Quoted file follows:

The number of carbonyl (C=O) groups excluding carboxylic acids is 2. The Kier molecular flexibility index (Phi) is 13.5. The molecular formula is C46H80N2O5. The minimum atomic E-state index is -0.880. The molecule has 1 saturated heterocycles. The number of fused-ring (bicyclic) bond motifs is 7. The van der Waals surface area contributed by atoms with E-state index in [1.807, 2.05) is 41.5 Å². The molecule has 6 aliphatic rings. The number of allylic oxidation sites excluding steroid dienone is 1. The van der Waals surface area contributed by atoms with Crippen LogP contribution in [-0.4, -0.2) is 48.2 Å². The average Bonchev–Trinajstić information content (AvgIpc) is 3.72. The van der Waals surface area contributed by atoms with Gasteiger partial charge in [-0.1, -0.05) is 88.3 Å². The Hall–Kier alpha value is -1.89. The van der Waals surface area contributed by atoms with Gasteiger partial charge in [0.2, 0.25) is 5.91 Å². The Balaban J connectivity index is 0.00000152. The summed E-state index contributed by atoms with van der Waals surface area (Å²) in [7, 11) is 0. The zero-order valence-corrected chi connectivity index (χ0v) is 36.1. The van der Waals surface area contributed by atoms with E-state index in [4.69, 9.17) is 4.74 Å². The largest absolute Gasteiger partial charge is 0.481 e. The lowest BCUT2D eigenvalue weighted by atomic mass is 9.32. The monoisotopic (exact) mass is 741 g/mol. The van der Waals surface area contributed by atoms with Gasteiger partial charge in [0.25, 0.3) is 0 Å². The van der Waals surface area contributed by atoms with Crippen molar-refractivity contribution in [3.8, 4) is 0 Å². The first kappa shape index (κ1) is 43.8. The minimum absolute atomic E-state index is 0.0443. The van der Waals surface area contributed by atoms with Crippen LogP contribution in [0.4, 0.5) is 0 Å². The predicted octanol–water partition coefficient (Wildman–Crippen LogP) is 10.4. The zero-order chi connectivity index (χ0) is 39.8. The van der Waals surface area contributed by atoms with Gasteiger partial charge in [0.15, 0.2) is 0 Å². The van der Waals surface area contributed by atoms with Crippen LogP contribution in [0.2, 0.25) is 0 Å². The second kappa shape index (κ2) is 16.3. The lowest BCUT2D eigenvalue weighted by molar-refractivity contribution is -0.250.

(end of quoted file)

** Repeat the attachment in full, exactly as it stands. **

The number of carbonyl (C=O) groups excluding carboxylic acids is 2. The Kier molecular flexibility index (Phi) is 13.5. The molecular formula is C46H80N2O5. The minimum atomic E-state index is -0.880. The molecule has 1 saturated heterocycles. The number of fused-ring (bicyclic) bond motifs is 7. The van der Waals surface area contributed by atoms with E-state index in [1.807, 2.05) is 41.5 Å². The molecule has 6 aliphatic rings. The number of allylic oxidation sites excluding steroid dienone is 1. The van der Waals surface area contributed by atoms with Crippen LogP contribution in [-0.4, -0.2) is 48.2 Å². The average Bonchev–Trinajstić information content (AvgIpc) is 3.72. The van der Waals surface area contributed by atoms with Gasteiger partial charge in [-0.1, -0.05) is 88.3 Å². The Hall–Kier alpha value is -1.89. The van der Waals surface area contributed by atoms with Gasteiger partial charge in [0.2, 0.25) is 5.91 Å². The Balaban J connectivity index is 0.00000152. The summed E-state index contributed by atoms with van der Waals surface area (Å²) in [7, 11) is 0. The zero-order valence-corrected chi connectivity index (χ0v) is 36.1. The van der Waals surface area contributed by atoms with E-state index in [4.69, 9.17) is 4.74 Å². The largest absolute Gasteiger partial charge is 0.481 e. The lowest BCUT2D eigenvalue weighted by atomic mass is 9.32. The monoisotopic (exact) mass is 741 g/mol. The van der Waals surface area contributed by atoms with Gasteiger partial charge in [0.25, 0.3) is 0 Å². The van der Waals surface area contributed by atoms with Crippen molar-refractivity contribution in [3.8, 4) is 0 Å². The first kappa shape index (κ1) is 43.8. The minimum absolute atomic E-state index is 0.0443. The van der Waals surface area contributed by atoms with Crippen LogP contribution in [0.4, 0.5) is 0 Å². The predicted octanol–water partition coefficient (Wildman–Crippen LogP) is 10.4. The zero-order chi connectivity index (χ0) is 39.8. The van der Waals surface area contributed by atoms with Gasteiger partial charge in [0.15, 0.2) is 0 Å². The van der Waals surface area contributed by atoms with Crippen LogP contribution in [0.2, 0.25) is 0 Å². The second kappa shape index (κ2) is 16.3. The lowest BCUT2D eigenvalue weighted by molar-refractivity contribution is -0.250.